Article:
Vespasiano da Bisticci was fundamental in the creation of the Montefeltro collection, especially in the first phase of its development.
From the studies of Albinia de la Mare, it appears that of the approximately 600 Latin manuscripts that were part of the collection, more than 260 were produced in Florence (“between three-fifths and three-quarters of the codices made for Federico or bought for him”). Of these, at least fifty may not have been made especially for the lord of Urbino or bought by him in the first place, either “because his coat of arms was added to them at a later time (which means that he was not the original owner) or because they can be dated as too early for him to be at the origin”; 12 have the coat of arms of Federico added (de la Mare, Vespasiano da Bisticci e i copisti, pp. 81-82). Initially, therefore, Vespasiano had to sell Federico ready-made manuscripts, that were waiting for a buyer, to which the Montefeltro coat of arms would have been promptly added; this is the case of Urb. lat. 187, 250, 324, 350.
Urb. lat. 187, f. 2r- Urb. lat. 250, f. 2r
De la Mare has identified “at least 40 different scribes, of which 18 have copied 3 or more new manuscripts [...] almost all more or less related to Vespasian”. The link with the entrepreneur of the manuscript book is evidenced by some undersignings in which the “prince of booksellers” is explicitly mentioned: this is how Hugo de Comminellis defines it, mentioning it in the colophon of the Urbino Bible (Urb. lat. 2, f. 311r). The same also happens with the scribes Petrus de Traiecto and Gherardo del Ciriagio.
The production note of Vespasiano’s workshop also appears in two manuscripts written by Sinibaldus C. (according to the signature in a manuscript dated 1461 and sold by Vespasiano to the Badia di Fiesole in 1462). Sinibaldus was a very productive scribe who copied over 40 manuscripts, and is perhaps identifiable with a certain Ser Sinibaldo di Ser Sozzo Cacciaconti from Volterra, a Florentine notary (see de la Mare, Vespasiano da Bisticci, pp. 84-85). This is the manuscript: Paris, Bibliothèque Nationale de France, lat. 4797, a codex of Strabo donated to Louis XI by Cardinal Jean Jouffroy, as well as Vat. lat. 1712, which contains the rhetorical works of Cicero with notes of Jouffroy: “in isto libro continentur infrascripta opera Ciceronis […] Vespasianus librarius librum hunc Florentie transcribendi curavit”, f. IIIv). De la Mare attributes 16 Urbino manuscripts to his hand (Urb. lat. 74, 75, 330, 331, 334, 343, 347, 358, 370, 414, 641, 658, 660, 668, 669 and 881 (see de la Mare, New Research, pp. 497, 538, 565 *; EAD., Vespasiano da Bisticci, p. 182; Manfredi, Codici latini di Niccolò V, p. 423.) Sinibaldus C. also copies several other works by Vespasiano including the collection of correspondence of the cartolaio prepared as a gift for his friend Francesco Pandolfini (Firenze, Biblioteca Medicea Laurenziana, Plut. 90 sup. 30).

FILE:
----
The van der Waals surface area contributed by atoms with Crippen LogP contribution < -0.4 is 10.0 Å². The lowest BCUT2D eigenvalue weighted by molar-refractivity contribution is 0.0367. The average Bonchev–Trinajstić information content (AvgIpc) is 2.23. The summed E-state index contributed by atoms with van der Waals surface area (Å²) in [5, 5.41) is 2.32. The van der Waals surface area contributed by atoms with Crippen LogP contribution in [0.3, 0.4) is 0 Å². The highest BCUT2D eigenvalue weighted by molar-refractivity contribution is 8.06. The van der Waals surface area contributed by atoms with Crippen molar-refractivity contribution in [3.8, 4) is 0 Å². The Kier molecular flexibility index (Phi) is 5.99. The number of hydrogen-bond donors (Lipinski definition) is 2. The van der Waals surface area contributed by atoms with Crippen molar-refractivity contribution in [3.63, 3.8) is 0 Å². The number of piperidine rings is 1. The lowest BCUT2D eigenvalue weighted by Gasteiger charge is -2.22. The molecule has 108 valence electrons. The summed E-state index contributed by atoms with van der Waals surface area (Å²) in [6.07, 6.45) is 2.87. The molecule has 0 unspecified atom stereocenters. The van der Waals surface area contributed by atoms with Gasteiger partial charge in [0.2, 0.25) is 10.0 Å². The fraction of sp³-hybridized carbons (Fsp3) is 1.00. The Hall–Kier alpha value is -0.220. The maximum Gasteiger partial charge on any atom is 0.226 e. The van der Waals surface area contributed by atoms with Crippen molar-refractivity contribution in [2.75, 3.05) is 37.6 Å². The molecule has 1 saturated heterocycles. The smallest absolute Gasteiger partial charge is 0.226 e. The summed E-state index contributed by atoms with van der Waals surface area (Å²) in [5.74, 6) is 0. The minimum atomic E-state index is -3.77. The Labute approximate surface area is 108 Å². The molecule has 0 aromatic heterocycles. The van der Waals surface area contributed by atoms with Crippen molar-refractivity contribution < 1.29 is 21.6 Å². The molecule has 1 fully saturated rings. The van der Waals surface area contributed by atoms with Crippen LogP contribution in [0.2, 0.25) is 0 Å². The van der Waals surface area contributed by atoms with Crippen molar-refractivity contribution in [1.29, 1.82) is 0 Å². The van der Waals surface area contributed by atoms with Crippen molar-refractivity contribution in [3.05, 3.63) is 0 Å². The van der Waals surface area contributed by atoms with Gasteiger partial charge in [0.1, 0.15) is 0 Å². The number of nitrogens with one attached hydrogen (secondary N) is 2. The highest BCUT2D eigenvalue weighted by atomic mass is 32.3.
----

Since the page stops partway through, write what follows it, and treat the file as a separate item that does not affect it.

The relations between Vespasiano and some scribes, for example, Hugo de Comminellis , Gherardo del Ciriagio, Antonio Sinibaldi, Leonardo Tolesani da Colle (the scribe for Urb. lat. 899, which came to the Urbino collection in an uncertain way and time, perhaps as a present), is evidenced by correspondences.
Other active scribes that were active for Vespasiano represented in this pathway include Hubertus W., whose hand also appears in some manuscripts from Fiesole, Gundisalvus Hispanus, Francesco degli Ugolini and the scribe who signs as Φ.Η.; in addition, Antonio di Francesco Sinibaldi, who copied a manuscript for Francesco Gonzaga, which later came into the possession of Federico: Urb. lat. 681.